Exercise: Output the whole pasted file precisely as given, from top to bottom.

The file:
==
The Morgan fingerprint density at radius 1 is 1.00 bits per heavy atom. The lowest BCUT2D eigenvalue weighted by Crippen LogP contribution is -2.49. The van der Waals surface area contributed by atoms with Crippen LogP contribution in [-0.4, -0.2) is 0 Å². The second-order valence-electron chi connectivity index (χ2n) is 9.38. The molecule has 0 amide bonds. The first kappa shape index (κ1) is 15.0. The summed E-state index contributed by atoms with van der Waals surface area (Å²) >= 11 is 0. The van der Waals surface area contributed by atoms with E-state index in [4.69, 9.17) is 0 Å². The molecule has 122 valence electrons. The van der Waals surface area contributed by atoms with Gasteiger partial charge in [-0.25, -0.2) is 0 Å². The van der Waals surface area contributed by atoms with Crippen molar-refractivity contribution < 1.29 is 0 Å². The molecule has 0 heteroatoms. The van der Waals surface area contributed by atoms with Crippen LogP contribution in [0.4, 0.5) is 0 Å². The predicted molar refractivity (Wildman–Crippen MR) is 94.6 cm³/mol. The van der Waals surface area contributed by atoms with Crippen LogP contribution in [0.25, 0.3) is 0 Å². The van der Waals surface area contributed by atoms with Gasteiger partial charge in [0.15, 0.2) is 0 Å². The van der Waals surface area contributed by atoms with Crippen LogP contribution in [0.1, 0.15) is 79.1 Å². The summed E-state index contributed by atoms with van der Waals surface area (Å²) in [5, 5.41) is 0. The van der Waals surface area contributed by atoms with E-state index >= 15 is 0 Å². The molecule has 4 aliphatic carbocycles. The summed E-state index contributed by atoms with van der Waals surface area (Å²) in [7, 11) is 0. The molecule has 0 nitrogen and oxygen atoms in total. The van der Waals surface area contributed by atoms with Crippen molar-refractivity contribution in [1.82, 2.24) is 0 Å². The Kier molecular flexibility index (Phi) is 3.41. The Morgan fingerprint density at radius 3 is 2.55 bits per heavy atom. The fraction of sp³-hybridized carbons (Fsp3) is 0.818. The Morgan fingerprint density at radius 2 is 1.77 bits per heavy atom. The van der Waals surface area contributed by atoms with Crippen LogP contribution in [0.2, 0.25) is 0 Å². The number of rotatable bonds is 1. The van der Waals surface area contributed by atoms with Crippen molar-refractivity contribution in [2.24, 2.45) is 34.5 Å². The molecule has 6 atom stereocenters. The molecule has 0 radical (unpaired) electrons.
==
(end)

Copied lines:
The Morgan fingerprint density at radius 1 is 1.00 bits per heavy atom. The lowest BCUT2D eigenvalue weighted by Crippen LogP contribution is -2.49. The van der Waals surface area contributed by atoms with Crippen LogP contribution in [-0.4, -0.2) is 0 Å². The second-order valence-electron chi connectivity index (χ2n) is 9.38. The molecule has 0 amide bonds. The first kappa shape index (κ1) is 15.0. The summed E-state index contributed by atoms with van der Waals surface area (Å²) >= 11 is 0. The van der Waals surface area contributed by atoms with E-state index in [4.69, 9.17) is 0 Å². The molecule has 122 valence electrons. The van der Waals surface area contributed by atoms with Gasteiger partial charge in [-0.25, -0.2) is 0 Å². The van der Waals surface area contributed by atoms with Crippen molar-refractivity contribution < 1.29 is 0 Å². The molecule has 0 heteroatoms. The van der Waals surface area contributed by atoms with Crippen LogP contribution in [0.4, 0.5) is 0 Å². The predicted molar refractivity (Wildman–Crippen MR) is 94.6 cm³/mol. The van der Waals surface area contributed by atoms with Crippen LogP contribution in [0.25, 0.3) is 0 Å². The van der Waals surface area contributed by atoms with Gasteiger partial charge in [0.15, 0.2) is 0 Å². The van der Waals surface area contributed by atoms with Crippen LogP contribution in [0.1, 0.15) is 79.1 Å². The summed E-state index contributed by atoms with van der Waals surface area (Å²) in [5, 5.41) is 0. The van der Waals surface area contributed by atoms with E-state index >= 15 is 0 Å². The molecule has 4 aliphatic carbocycles. The summed E-state index contributed by atoms with van der Waals surface area (Å²) in [7, 11) is 0. The molecule has 0 nitrogen and oxygen atoms in total. The van der Waals surface area contributed by atoms with Crippen molar-refractivity contribution in [1.82, 2.24) is 0 Å². The Kier molecular flexibility index (Phi) is 3.41. The Morgan fingerprint density at radius 3 is 2.55 bits per heavy atom. The fraction of sp³-hybridized carbons (Fsp3) is 0.818. The Morgan fingerprint density at radius 2 is 1.77 bits per heavy atom. The van der Waals surface area contributed by atoms with Crippen LogP contribution in [0.2, 0.25) is 0 Å². The number of rotatable bonds is 1. The van der Waals surface area contributed by atoms with Crippen molar-refractivity contribution in [2.24, 2.45) is 34.5 Å². The molecule has 6 atom stereocenters. The molecule has 0 radical (unpaired) electrons.